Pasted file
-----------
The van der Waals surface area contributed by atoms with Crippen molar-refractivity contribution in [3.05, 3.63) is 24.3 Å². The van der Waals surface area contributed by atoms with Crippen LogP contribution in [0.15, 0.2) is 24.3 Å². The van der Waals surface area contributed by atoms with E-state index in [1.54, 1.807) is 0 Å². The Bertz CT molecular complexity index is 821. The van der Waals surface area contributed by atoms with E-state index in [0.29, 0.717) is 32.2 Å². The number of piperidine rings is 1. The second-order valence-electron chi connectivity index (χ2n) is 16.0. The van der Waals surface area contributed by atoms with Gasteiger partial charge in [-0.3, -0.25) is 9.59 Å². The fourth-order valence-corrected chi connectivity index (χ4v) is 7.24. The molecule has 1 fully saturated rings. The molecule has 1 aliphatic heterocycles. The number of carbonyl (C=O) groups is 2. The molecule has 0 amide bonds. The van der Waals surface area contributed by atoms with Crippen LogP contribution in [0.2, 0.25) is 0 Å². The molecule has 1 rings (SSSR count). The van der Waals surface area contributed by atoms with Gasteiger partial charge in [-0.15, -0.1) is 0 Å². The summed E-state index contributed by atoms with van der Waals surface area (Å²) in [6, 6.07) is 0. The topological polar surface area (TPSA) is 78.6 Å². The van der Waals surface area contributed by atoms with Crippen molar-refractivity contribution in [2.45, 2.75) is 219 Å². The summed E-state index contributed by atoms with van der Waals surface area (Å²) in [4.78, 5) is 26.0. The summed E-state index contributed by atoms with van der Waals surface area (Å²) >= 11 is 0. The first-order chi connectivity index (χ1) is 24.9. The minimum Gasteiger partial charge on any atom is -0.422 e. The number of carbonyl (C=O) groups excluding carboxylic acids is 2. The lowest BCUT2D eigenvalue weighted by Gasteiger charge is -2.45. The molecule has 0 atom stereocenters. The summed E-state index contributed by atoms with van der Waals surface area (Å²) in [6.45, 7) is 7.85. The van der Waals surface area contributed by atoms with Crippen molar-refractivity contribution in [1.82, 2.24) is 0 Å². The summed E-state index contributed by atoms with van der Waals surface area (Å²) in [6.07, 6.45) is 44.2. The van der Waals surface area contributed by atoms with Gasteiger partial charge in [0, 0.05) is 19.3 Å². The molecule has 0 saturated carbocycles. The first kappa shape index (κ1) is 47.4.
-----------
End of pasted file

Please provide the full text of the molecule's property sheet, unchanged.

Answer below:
The van der Waals surface area contributed by atoms with Crippen molar-refractivity contribution in [3.05, 3.63) is 24.3 Å². The van der Waals surface area contributed by atoms with Crippen LogP contribution in [0.15, 0.2) is 24.3 Å². The van der Waals surface area contributed by atoms with E-state index in [1.54, 1.807) is 0 Å². The Bertz CT molecular complexity index is 821. The van der Waals surface area contributed by atoms with E-state index in [0.29, 0.717) is 32.2 Å². The number of piperidine rings is 1. The second-order valence-electron chi connectivity index (χ2n) is 16.0. The van der Waals surface area contributed by atoms with Gasteiger partial charge in [-0.3, -0.25) is 9.59 Å². The fourth-order valence-corrected chi connectivity index (χ4v) is 7.24. The molecule has 1 fully saturated rings. The molecule has 1 aliphatic heterocycles. The number of carbonyl (C=O) groups is 2. The molecule has 0 amide bonds. The van der Waals surface area contributed by atoms with Crippen LogP contribution in [0.2, 0.25) is 0 Å². The molecule has 1 rings (SSSR count). The van der Waals surface area contributed by atoms with Gasteiger partial charge in [-0.15, -0.1) is 0 Å². The summed E-state index contributed by atoms with van der Waals surface area (Å²) in [6, 6.07) is 0. The topological polar surface area (TPSA) is 78.6 Å². The van der Waals surface area contributed by atoms with Crippen molar-refractivity contribution in [2.45, 2.75) is 219 Å². The summed E-state index contributed by atoms with van der Waals surface area (Å²) in [4.78, 5) is 26.0. The summed E-state index contributed by atoms with van der Waals surface area (Å²) >= 11 is 0. The first-order chi connectivity index (χ1) is 24.9. The minimum Gasteiger partial charge on any atom is -0.422 e. The number of carbonyl (C=O) groups excluding carboxylic acids is 2. The lowest BCUT2D eigenvalue weighted by Gasteiger charge is -2.45. The molecule has 0 atom stereocenters. The summed E-state index contributed by atoms with van der Waals surface area (Å²) in [6.45, 7) is 7.85. The van der Waals surface area contributed by atoms with Crippen molar-refractivity contribution in [1.82, 2.24) is 0 Å². The summed E-state index contributed by atoms with van der Waals surface area (Å²) in [6.07, 6.45) is 44.2. The van der Waals surface area contributed by atoms with Gasteiger partial charge in [0, 0.05) is 19.3 Å². The molecule has 0 saturated carbocycles. The first kappa shape index (κ1) is 47.4.